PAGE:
Ever wondered why ‘ordinary’ flowers have such strange and exotic names? Well often it’s because they’re named after characters and stories in Greek mythology. Here are five legendary tales behind common flowers…
Aren’t flower names wonderful? True, they’re quite often impossible to spell (antirrhinum, anyone?) and, as Shakespeare pointed out, by any other name they would of course smell as sweet. But the exoticism of an ‘agapanthus’ or the musical sound of an ‘amaryllis’ is all part of the joy of having loads of flowers in your life.
So where do these strange and mysterious names come from? Well, a great many come from very old stories. Flowers are closely intertwined with our shared history and culture, going back across the centuries.
In the time of the Ancient Greeks, flowers were the very essence of myth and legend, playing key roles in all sorts of dramatic incidents. It was when gathering flowers in the springtime (including the rose, crocus, iris, violet, lily and larkspur) that the goddess Persephone was abducted by the god Hades and consigned to a life in the Underworld for a portion of every year (thus also consigning the rest of us, above ground, to winter).
Persephone is snatched by Hades – painting by Simone Pignoni, circa 1650
And many of our flower names today stem directly from particular legends. Iris, for example, means ‘eye of heaven’, and is named after the Greek goddess of the rainbow, who was said to carry messages between Earth and the gods.
Here are five more of the most evocative flower name origins – some you probably know, others may surprise you…
John William Waterhouse – Echo and Narcissus (1903)
Narcissus was a young hunter famed for his ravishing good looks – and nobody admired those looks quite as much he did himself. Indeed, he disdained all those around him, including the mountain nymph Echo, who fell deeply in love with him but was cruelly rejected.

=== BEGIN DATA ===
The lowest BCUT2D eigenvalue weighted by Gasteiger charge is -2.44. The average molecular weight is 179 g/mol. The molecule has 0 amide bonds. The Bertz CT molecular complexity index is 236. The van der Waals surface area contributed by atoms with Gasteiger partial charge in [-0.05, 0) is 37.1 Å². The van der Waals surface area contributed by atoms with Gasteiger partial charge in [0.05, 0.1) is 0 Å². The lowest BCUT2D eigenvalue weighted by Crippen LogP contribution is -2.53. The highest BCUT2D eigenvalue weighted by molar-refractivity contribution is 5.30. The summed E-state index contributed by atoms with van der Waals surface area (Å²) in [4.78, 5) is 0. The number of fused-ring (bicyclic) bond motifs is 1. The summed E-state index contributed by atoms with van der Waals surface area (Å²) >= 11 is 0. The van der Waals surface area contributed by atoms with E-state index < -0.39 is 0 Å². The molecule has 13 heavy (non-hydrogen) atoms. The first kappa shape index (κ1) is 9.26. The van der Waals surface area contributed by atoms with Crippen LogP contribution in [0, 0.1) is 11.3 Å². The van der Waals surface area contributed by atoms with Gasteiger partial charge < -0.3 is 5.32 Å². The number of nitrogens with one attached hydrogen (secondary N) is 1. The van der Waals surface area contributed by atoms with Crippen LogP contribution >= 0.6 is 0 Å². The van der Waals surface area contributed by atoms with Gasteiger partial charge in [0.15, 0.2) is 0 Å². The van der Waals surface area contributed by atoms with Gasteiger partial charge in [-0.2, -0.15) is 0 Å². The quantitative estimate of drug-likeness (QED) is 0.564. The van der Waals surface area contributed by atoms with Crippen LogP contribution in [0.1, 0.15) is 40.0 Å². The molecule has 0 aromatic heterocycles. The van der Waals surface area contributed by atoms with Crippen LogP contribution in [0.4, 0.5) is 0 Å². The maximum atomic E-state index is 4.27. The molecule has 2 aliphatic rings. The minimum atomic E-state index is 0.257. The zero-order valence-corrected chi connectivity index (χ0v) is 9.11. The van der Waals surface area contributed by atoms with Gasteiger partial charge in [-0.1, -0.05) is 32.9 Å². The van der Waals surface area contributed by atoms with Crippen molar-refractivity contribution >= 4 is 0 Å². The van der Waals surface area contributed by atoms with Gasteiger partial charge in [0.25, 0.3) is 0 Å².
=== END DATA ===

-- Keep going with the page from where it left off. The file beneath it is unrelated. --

But in the end the beautiful young man’s choosiness turns out to be his downfall, when he comes across a pool of water on Mount Helicon. Seeing his face reflected in the waters, Narcissus instantly falls in love with his own image and, becoming completely entranced, is unable to leave. He eventually wastes away to nothing, and in the spot where he dies a narcissus flower springs up.
You could say he’s his own worst anemone.
The story has inspired many works of art and literature over the centuries, notably the Italian baroque master Caravaggio and the Spanish surrealist Salvador Dali.
Caravaggio – Narcissus (1597-99)
The legend of Narcissus also had an influence on the father of psychoanalysis, Sigmund Freud, who took up the theme when he wrote about ‘narcissistic tendencies’.
So two thousand years later and the myth of Narcissus lives on, both in our word narcissism for excessive self-love, and of course through the narcissus genus of flower, from which our lovely, yellow-trumpeted and quite unpretentious modern daffodil springs.
Jean Broc, The Death of Hyacinthos (1801)
Hyacinthus was another doomed, handsome youth. The Spartan was a great pal of the god Apollo, and they frequently enjoyed a game of discus (Ancient Greek version of frisbee) together.
Unfortunately during one of these games the discus whacks Hyacinthus on the head, killing him. Beset by grief, Apollo refuses to allow the passage of Hyacinthus to Hades, and instead forms a flower from the bloodstained earth. And thus appears the hyacinth – the petals of which, according to one version of the legend, are stained by Apollo’s tears.